Beware Hawk when he carries that chip

There are 13 schools in the Big Sky Conference in football this year. The one picked to finish 11th in the preseason coaches and media polls at Big Sky Media Days in Park City is UC Davis. What’s significant about that is its head coach. If I was a bettin’ man, I’d plunk down some bucks on the notion that coach Dan Hawkins’ Aggies will finish a lot higher than 11th. First, the former Boise State mentor loves chips-on-the-shoulder, and this is a sizeable chip. Second, Hawk is walking into a program that’s eminently easier to rebuild than the situation he faced at Colorado in 2006.

UC Davis has tradition, winning 22 conference championships in 23 years from 1971-93 in an era that produced not only Hawkins, but also future head coaches Mike Bellotti, Chris Petersen and Mike Moroski. Hawk, who went 53-11 and led Boise State to its first Top 25 and Top 10 rankings in his five seasons with the Broncos, wouldn’t have returned to his alma mater if he didn’t think he could get that Aggie magic back. He is already building his culture in Davis with team-bonding activities, fan events and his irrepressible philosophical musings. Idaho State, by the way, is picked to finish last by a sizeable margin. The Bengals could be higher, but not many are putting money on that.

An extension of Brett Rypien’s nomination to the Allstate Good Works Team is his selection to the watch list of the Wuerffel Trophy, known as “College Football’s Premier Award for Community Service.” The criteria for this one includes on-field performance, and that’s where Boise State’s junior quarterback will be under the microscope this year. The Broncos need Rypien to boost his completion percentage—it was a shade under 62 percent last season. He has a key guy waving the flag for him, though. “You can tell he’s getting a lot older and a lot wiser,” said star wide receiver Cedrick Wilson yesterday on Idaho SportsTalk. “He sees everything the defense is doing, and he’s trying to get us on the same page.”

Not surprisingly, Wilson has been named to the watch list of the Biletnikoff Award, presented annually to college football’s top receiver, regardless of position. Wilson built quite a resume in his first season at Boise State. “I was blessed to come to a great team with a great quarterback,” he said, continuing his Rypien accolades on IST. Wilson said he was proud of reaching his individual goals in 2016, 1,000 yards and double-digit touchdowns (he posted 1,129 yards and 11 TDs). This year he says he’d like to tie or beat the school record for touchdown receptions. The single-season mark is 16, set in 2011 by former Mountain View standout Tyler Shoemaker.

Some Washington State student groups are hoping the athletic department will be a centerpiece in a stand against sexual abuse. Three orgranizations recently sent a letter to president Kirk Schulz and athletic director Bill Moos asking the school to implement a policy that prevents “the recruitment of any athlete with a history of sexual violence.” Students with sexual abuse in their past are not barred from being enrolled in the general student population at WSU, but the school’s graduate and professional student association president Shane Reynolds said this kind of a policy is an effective place to begin because the university is reaching out to student-athletes. A spokesman said WSU athletics would not comment until Schulz, Moos and the school’s administration had reviewed and discussed the letter.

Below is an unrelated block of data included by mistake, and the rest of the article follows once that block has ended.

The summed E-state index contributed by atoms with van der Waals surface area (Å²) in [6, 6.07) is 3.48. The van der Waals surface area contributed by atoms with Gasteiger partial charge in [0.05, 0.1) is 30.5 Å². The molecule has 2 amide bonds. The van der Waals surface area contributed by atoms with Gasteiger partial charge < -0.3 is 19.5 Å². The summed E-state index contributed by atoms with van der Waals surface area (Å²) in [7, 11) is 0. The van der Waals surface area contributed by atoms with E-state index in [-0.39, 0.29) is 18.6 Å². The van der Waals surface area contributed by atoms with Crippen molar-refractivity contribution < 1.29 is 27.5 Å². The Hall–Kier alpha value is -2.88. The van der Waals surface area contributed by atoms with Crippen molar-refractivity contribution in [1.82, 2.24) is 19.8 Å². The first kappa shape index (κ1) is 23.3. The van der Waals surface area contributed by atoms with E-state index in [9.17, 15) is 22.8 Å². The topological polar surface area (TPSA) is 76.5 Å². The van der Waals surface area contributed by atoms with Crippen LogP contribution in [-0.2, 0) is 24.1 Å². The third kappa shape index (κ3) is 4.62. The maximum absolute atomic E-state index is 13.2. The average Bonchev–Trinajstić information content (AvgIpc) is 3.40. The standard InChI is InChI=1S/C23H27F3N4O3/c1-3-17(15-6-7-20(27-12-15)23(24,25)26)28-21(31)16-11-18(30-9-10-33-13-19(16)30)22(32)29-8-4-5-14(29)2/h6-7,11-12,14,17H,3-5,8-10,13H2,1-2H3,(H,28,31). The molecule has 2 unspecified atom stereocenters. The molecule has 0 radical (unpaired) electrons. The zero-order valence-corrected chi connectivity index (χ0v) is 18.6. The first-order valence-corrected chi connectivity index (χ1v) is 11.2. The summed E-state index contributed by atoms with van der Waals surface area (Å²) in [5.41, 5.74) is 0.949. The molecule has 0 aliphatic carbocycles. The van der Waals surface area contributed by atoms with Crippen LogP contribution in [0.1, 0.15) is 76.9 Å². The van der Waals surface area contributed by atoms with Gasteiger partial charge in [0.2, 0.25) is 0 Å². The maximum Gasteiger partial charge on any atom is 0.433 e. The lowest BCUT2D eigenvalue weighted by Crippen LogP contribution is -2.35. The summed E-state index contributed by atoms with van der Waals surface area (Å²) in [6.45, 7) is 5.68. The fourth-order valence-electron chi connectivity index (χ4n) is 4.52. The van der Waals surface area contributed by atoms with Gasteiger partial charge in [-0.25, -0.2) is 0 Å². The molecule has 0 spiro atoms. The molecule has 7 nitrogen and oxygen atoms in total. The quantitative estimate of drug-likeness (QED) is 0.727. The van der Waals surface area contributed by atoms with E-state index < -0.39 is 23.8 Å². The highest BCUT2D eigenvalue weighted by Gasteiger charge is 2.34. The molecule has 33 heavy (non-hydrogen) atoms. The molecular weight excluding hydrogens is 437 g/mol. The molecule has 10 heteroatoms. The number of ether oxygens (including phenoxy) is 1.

This slipped by most everybody—except the Statesman’s Rachel Roberts. U.S. Rep. Raul Labrador introduced a bill in Congress last Thursday that proposes the U.S. Postal Service rename its facility in Payette the “Harmon Killebrew Post Office Building.” There are lots of crazy things going on in Washington these days, but this isn’t one of them. Killebrew, the Payette native who died in 2011, was the leading righthanded home run hitter in American history for more than 40 years. But most importantly, the Hall of Famer was a beloved Idaho philanthropist. This bill should bypass D.C. gridlock and sail through.

Another day, another home run—or two—for the Boise Hawks. Half of the Hawks’ runs in their 10-3 rout of Tri-City last night at Memorial Stadium came courtesy of a three-run homer from J.B. Moss and a two-run shot from Daniel Jipping. It’s was Jipping’s ninth homer of the season, tops in the Northwest League. So who is this guy? Jipping’s a 21-year-old leftfielder out of Central Michigan who wasn’t taken until the 22nd round in last month’s MLB Draft. But the Colorado Rockies obviously saw some pop in the 6-2, 232-pounder’s bat. Jipping went 3-for-4, scored three runs and knocked in three as Boise won for the eighth time in the last 10 games.

Doings of note at College of Idaho—the Coyotes have hired a new head coach for men’s and women’s golf, Cecilia Garcia. She’s currently the assistant club pro at TimberStone. And the Yotes’ men’s lacrosse team has been moved from a club sport to varsity status, effective with the 2018 season. Lacrosse will become the 10th men’s varsity sport at C of I, and only the fourth small college varsity lacrosse program west of the Rockies.

This Day In Sports…July 19, 2009:

Stewart Cink wins one of the most storied British Opens in history. Cink, runnerup at the Albertson’s Boise Open in 1996, pulled even with 59-year-old Tom Watson on the 72nd and final hole after Watson had put together a stunning four rounds of golf—turning back the clock at Turnberry. Cink then broke the heart of Watson (and fans around the world) with a six-shot victory in the ensuing four-hole playoff.

(Tom Scott hosts the Scott Slant segment during the football season on KTVB’s Sunday Sports Extra and anchors five sports segments each weekday on 93.1 FM KTIK. He also served as color commentator on KTVB’s telecasts of Boise State football for 14 seasons.)